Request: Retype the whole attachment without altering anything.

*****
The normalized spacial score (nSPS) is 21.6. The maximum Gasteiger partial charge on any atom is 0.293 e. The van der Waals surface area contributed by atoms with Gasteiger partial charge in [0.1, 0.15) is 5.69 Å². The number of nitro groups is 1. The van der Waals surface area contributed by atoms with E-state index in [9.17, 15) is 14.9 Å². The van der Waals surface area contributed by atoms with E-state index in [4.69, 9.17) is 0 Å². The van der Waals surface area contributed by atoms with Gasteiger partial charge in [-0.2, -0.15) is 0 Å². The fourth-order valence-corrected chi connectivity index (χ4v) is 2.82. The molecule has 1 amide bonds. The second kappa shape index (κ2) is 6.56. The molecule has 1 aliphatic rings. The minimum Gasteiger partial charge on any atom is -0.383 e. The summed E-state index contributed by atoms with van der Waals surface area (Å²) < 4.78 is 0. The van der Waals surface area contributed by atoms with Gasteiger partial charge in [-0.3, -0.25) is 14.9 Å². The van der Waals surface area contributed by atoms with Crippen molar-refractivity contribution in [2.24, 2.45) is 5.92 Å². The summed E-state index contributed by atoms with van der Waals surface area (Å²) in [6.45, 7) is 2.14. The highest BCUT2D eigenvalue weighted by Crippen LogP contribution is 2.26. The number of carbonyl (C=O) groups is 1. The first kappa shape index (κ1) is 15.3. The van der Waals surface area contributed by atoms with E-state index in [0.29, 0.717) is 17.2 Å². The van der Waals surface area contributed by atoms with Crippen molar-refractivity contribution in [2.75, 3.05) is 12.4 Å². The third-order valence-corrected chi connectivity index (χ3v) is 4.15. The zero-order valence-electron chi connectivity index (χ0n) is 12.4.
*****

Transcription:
The normalized spacial score (nSPS) is 21.6. The maximum Gasteiger partial charge on any atom is 0.293 e. The van der Waals surface area contributed by atoms with Gasteiger partial charge in [0.1, 0.15) is 5.69 Å². The number of nitro groups is 1. The van der Waals surface area contributed by atoms with E-state index in [9.17, 15) is 14.9 Å². The van der Waals surface area contributed by atoms with E-state index in [4.69, 9.17) is 0 Å². The van der Waals surface area contributed by atoms with Gasteiger partial charge in [-0.2, -0.15) is 0 Å². The fourth-order valence-corrected chi connectivity index (χ4v) is 2.82. The molecule has 1 amide bonds. The second kappa shape index (κ2) is 6.56. The molecule has 1 aliphatic rings. The minimum Gasteiger partial charge on any atom is -0.383 e. The summed E-state index contributed by atoms with van der Waals surface area (Å²) < 4.78 is 0. The van der Waals surface area contributed by atoms with Gasteiger partial charge in [-0.3, -0.25) is 14.9 Å². The van der Waals surface area contributed by atoms with Crippen molar-refractivity contribution in [2.24, 2.45) is 5.92 Å². The summed E-state index contributed by atoms with van der Waals surface area (Å²) in [6.45, 7) is 2.14. The highest BCUT2D eigenvalue weighted by Crippen LogP contribution is 2.26. The number of carbonyl (C=O) groups is 1. The first kappa shape index (κ1) is 15.3. The van der Waals surface area contributed by atoms with E-state index in [0.29, 0.717) is 17.2 Å². The van der Waals surface area contributed by atoms with Crippen molar-refractivity contribution in [2.75, 3.05) is 12.4 Å². The third-order valence-corrected chi connectivity index (χ3v) is 4.15. The zero-order valence-electron chi connectivity index (χ0n) is 12.4.